The murder in “Sharp Objects” serves as a tool for a broader canvas. Hunting the killer takes a back seat to the twisted personal stories of the town. The story is really about the people and what makes them tick. Within Camille’s lavish childhood home, which looks like a place taken from a Faulkner novel or Tennessee Williams play, Adora lords over her weakling husband, Alan (Henry Czerny), who blocks out the world by listening to music on his high-tech record player. They are almost oblivious to Amma taking drugs upstairs with her friends, daring Camille to join in or keep quiet. The town sheriff, Vickery (Matt Craven), is an old cynic who of course suspects the murders could have been committed by a Mexican migrant. Is he sleeping with Adora? The script deliciously keeps it subtle and for us to ponder. The teenagers are brilliantly written with a naked honesty about how bored, entitled kids behave in a bare environment. Madison Davenport is particularly good as Meredith, the cheerleader girlfriend of John (Taylor John Smith), the brother of one of the missing girls, who only cares about how popularity gives you real worth in this town. Eliza Scanlen is like the little sister from hell, boozing, flirting and teasing the local men without the slightest idea of how dangerous it can be. There is also dark humor in how the local women gather for “pity parties” where they watch romantic comedies and then weep over their marital woes.
But the most impressive performance is Amy Adams as Camille. “Sharp Objects” is one of the most striking recent TV portraits of a haunted character. Camille is so human in her flaws. Her scars, her drinking and the way she eventually gets close to Richard, are never part of some cheap, melodramatic narrative. Her hidden past has nothing to do with some over the top trauma. She just never got over what happened to her as a kid in an environment where her mother was a loveless virago, and she found feeling and contact by giving herself to many of the local boys. There is real pain in Adams’s eyes when she recounts an event, or almost tauntingly tells Richard about her exploits. In one scene a former football player, now grown, actually apologizes to Camille with genuine shame for taking advantage of her. Camille can only sneer. When she fights with Adora there is the rubber band tension of feeling entrapped by someone who will simply never listen. There is a sex scene involving Camille allowing someone to touch her scars that is never sensual, but full of honest pain. Her editor, Frank (Miguel Sandoval), is wonderfully written as a boss who actually cares, but is clueless himself in how to deal with someone in Camille’s emotional state. Led Zeppelin becomes her soundtrack in the car, the band’s pounding rhythms and eerie riffs giving some cohesion to her boiling emotions.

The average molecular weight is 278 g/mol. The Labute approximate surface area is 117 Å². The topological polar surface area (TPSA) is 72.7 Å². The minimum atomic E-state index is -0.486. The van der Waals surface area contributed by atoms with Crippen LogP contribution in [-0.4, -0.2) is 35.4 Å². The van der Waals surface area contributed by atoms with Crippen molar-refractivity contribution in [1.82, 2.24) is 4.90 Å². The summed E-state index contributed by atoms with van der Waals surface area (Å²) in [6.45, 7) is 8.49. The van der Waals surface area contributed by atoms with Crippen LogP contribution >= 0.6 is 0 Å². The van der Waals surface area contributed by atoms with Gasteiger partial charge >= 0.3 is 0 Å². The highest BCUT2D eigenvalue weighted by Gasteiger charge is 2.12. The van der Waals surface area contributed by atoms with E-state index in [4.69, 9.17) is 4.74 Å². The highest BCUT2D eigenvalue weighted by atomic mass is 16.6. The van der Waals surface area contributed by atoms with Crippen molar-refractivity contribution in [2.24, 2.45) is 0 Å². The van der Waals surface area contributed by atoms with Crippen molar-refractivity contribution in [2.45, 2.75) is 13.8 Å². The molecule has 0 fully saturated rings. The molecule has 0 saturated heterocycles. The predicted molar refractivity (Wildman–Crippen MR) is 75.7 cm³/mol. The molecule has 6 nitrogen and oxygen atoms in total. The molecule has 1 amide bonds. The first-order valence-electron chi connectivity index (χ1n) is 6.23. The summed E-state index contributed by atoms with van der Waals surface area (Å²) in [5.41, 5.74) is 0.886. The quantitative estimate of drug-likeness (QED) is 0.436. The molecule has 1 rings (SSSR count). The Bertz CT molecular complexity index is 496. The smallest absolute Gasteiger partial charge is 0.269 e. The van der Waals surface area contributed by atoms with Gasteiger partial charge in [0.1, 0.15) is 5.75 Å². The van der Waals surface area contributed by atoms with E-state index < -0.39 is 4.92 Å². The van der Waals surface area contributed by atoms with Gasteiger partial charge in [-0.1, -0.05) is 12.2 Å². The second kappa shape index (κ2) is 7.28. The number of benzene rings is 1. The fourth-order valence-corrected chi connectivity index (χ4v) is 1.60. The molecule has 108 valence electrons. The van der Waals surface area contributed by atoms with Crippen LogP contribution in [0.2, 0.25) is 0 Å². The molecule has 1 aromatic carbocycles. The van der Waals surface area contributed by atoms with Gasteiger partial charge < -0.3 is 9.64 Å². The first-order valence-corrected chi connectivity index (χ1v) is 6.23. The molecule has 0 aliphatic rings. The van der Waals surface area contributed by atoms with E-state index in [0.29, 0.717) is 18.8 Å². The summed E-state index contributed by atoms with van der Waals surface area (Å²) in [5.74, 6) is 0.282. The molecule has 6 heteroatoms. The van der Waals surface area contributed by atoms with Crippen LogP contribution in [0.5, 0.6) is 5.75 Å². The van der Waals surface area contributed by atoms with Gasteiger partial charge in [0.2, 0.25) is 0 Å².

Yet this remains a detective story and as the threads tie together it becomes quite riveting. This is not a chase show, and for most of its chapters there is never a single bullet fired. What it does is bring us into this town, place us among these people and reveal how a place can shape a person. When the final revelation is made, it is a tragic, but fitting curtain call. “Sharp Objects” mixes murder and family into a gothic fable about the deep scars our cradles can leave behind.
“Sharp Objects” premieres July 8 at 9 p.m. ET on HBO.